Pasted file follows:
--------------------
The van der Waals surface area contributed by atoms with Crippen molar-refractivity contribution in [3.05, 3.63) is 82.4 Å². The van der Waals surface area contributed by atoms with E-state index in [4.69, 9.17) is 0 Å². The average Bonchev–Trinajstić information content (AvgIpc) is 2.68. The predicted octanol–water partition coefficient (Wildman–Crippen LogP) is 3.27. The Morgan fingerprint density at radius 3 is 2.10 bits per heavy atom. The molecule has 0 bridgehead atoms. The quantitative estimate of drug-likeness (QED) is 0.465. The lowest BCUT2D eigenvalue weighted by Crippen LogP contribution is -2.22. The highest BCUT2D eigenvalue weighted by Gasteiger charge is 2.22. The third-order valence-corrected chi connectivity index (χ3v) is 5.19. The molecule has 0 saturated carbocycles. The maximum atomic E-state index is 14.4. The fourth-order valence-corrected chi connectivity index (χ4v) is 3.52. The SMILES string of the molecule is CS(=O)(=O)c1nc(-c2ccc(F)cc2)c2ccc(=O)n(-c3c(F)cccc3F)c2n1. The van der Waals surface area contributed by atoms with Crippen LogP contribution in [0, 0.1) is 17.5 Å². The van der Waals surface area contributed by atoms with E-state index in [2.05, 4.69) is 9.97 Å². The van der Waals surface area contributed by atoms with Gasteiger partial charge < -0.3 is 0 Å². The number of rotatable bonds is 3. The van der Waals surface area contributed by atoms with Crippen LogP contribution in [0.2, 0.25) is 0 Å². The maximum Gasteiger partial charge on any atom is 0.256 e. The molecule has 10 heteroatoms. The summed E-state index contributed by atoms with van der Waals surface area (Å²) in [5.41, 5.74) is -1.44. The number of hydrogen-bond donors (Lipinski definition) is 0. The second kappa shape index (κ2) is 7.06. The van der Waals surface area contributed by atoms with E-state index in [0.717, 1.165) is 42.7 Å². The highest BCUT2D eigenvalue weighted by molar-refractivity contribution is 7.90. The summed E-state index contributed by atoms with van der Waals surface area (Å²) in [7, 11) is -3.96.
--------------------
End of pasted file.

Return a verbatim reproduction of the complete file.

The van der Waals surface area contributed by atoms with Crippen molar-refractivity contribution in [3.05, 3.63) is 82.4 Å². The van der Waals surface area contributed by atoms with E-state index in [4.69, 9.17) is 0 Å². The average Bonchev–Trinajstić information content (AvgIpc) is 2.68. The predicted octanol–water partition coefficient (Wildman–Crippen LogP) is 3.27. The Morgan fingerprint density at radius 3 is 2.10 bits per heavy atom. The molecule has 0 bridgehead atoms. The quantitative estimate of drug-likeness (QED) is 0.465. The lowest BCUT2D eigenvalue weighted by Crippen LogP contribution is -2.22. The highest BCUT2D eigenvalue weighted by Gasteiger charge is 2.22. The third-order valence-corrected chi connectivity index (χ3v) is 5.19. The molecule has 0 saturated carbocycles. The maximum atomic E-state index is 14.4. The fourth-order valence-corrected chi connectivity index (χ4v) is 3.52. The SMILES string of the molecule is CS(=O)(=O)c1nc(-c2ccc(F)cc2)c2ccc(=O)n(-c3c(F)cccc3F)c2n1. The van der Waals surface area contributed by atoms with Crippen LogP contribution in [0, 0.1) is 17.5 Å². The van der Waals surface area contributed by atoms with E-state index in [2.05, 4.69) is 9.97 Å². The van der Waals surface area contributed by atoms with Gasteiger partial charge < -0.3 is 0 Å². The number of rotatable bonds is 3. The van der Waals surface area contributed by atoms with Crippen LogP contribution in [0.2, 0.25) is 0 Å². The maximum Gasteiger partial charge on any atom is 0.256 e. The molecule has 10 heteroatoms. The summed E-state index contributed by atoms with van der Waals surface area (Å²) in [5.41, 5.74) is -1.44. The number of hydrogen-bond donors (Lipinski definition) is 0. The second kappa shape index (κ2) is 7.06. The van der Waals surface area contributed by atoms with E-state index in [0.717, 1.165) is 42.7 Å². The highest BCUT2D eigenvalue weighted by molar-refractivity contribution is 7.90. The summed E-state index contributed by atoms with van der Waals surface area (Å²) in [7, 11) is -3.96.